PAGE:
“This conference will include a large number of world leaders in multiple areas of precision medicine,” Professor Nakamura said. “Attending this international conference is a truly invaluable opportunity to present our research, engage with these investigators, and learn how precision medicine is being implemented at top peer institutions around the world.”
Community service and volunteering
The community service and volunteering funds are new as of this spring. They provide individual awards to faculty for various purchases related to community volunteerism. The Committee on Rules & Jurisdiction (R&J) sponsors this award. This fund was begun because of the many natural disasters that have occurred in the country over the past year, including the Northern California fires. The Academic Senate wishes to support community service as a core mission of UCSF.
Further specifics on guidelines for any of the above funding pathways are available online.
School of Medicine Strategic Plan
The UC San Francisco Division of the Academic Senate represents the faculty voice on many campus matters, including providing input on strategic plans. Through the School of Medicine Faculty Council (SOM FC), the Senate is currently giving feedback on the development of the School of Medicine Strategic Plan.
The SOM Strategic Plan is a document that, according to the SOM website, “aims to engage a diverse group of stakeholders across multiple geographies who, through their work together, will set a bold vision for the coming years.”
Olivia Herbert, MBA, assistant dean and chief of staff in the School of Medicine Dean’s Office, who serves on the SOM Strategic Plan Project Team alongside Catherine Lucey, MD, executive vice dean and vice dean for education; Stephanie Belger, director of strategic initiatives in the School of Medicine Dean’s Office; and a team of five others from ECG Management Consultants, met with the senate to discuss the formation of the strategic plan.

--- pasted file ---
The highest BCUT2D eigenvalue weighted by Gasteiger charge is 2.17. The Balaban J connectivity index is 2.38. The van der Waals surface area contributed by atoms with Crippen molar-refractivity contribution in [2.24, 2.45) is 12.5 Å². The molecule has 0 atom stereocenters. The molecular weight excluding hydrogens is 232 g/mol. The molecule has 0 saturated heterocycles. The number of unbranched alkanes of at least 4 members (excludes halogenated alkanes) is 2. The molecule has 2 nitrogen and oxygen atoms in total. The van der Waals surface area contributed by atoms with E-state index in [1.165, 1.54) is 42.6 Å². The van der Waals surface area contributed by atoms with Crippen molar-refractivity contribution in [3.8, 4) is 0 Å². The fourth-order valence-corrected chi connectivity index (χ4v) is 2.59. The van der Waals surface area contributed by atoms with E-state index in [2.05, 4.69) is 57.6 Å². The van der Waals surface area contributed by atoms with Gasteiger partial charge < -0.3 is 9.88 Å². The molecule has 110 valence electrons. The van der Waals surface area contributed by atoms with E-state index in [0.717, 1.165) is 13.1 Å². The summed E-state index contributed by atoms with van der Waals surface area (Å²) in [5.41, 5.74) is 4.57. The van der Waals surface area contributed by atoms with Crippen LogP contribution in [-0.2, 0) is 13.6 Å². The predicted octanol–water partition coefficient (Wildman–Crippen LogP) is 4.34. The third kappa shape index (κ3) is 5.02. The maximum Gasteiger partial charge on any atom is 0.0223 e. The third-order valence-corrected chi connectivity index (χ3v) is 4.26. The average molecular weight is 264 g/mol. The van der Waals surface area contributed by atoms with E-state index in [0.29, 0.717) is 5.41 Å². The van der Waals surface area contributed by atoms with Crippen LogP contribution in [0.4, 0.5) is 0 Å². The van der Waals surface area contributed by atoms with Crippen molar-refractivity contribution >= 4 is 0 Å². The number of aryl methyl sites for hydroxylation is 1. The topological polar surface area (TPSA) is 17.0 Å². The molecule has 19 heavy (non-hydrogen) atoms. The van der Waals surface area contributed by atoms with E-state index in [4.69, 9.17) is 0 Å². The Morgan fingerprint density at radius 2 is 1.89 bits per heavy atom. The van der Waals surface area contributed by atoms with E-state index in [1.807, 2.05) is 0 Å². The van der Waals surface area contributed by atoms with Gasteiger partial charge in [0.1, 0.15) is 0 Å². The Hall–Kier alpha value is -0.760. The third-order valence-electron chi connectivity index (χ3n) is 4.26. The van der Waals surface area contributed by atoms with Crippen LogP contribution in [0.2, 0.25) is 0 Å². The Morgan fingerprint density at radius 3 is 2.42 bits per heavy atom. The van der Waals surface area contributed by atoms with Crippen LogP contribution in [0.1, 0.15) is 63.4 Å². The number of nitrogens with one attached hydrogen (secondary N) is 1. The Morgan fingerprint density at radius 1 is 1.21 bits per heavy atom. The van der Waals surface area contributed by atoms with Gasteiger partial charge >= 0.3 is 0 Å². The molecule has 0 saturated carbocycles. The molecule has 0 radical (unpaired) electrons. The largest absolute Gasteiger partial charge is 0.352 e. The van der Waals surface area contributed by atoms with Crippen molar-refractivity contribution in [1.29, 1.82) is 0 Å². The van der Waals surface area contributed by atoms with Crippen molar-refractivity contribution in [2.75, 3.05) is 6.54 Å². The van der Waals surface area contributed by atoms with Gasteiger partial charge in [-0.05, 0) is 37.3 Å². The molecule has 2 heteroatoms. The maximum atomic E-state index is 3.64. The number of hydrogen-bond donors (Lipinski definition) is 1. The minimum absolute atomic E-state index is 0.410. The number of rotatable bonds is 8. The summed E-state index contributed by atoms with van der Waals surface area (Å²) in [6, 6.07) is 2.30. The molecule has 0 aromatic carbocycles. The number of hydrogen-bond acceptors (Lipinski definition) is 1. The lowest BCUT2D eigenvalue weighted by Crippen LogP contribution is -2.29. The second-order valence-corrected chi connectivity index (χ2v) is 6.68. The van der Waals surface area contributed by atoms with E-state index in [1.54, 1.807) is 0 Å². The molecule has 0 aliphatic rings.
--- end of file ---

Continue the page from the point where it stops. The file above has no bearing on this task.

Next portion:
The plan will reflect the SOM’s fourfold mission of education, research, patient care, and public service, and align with UCSF’s PRIDE values:
At the March 6 SOM Dean’s Forum open to all faculty, staff, and learners, SOM Dean Talmadge E. King Jr, MD, and Lucey provided an update on the current state of the SOM Strategic Plan. King said that the SOM Strategic Plan will address the future of the SOM with the ultimate goal of advancing health worldwide.
It was noted during the forum that the SOM’s Strategic Plan must align with the overall UCSF campus plans. In addition, the SOM’s plan will remain connected to and collaborate with the other UCSF entities, including UCSF Health, the other professional schools, the graduate division, and our affiliates (including Priscilla Chan and Mark Zuckerberg San Francisco General Hospital and Trauma Center, San Francisco Veterans Affairs Medical Center, and the UCSF Fresno Medical Education Program).
While it can be difficult to conceptualize all of the components, and their control points, of the many changes taking place across the campus, this article aims to describe the SOM Strategic Plan as a means of understanding strategic planning and the role of the Academic Senate in such planning.
The Senate’s role in school faculty councils
In addition to the many committees within the Senate, there are also four faculty councils, one for each school, presenting their school’s faculty input to the administration. Each faculty council advises and collaborates with the Dean’s office to ensure that the school runs smoothly, while following its vision and addressing its missions.
During a fall 2017 meeting, the SOM FC provided feedback on the SOM Strategic Plan to the SOM Dean’s office. The chair of the SOM Faculty Council, Nisha Parikh, MD, assistant adjunct professor of medicine in the Division of Cardiology, commented on the dynamic discussion that took place, which presented a broad range of faculty’s opinions on the plan. Parikh, and vice Chair Thomas Chi, MD, associate professor in residence of Urology, were then able to present those opinions at the subsequent Strategic Plan Retreats that they attended, in October and January.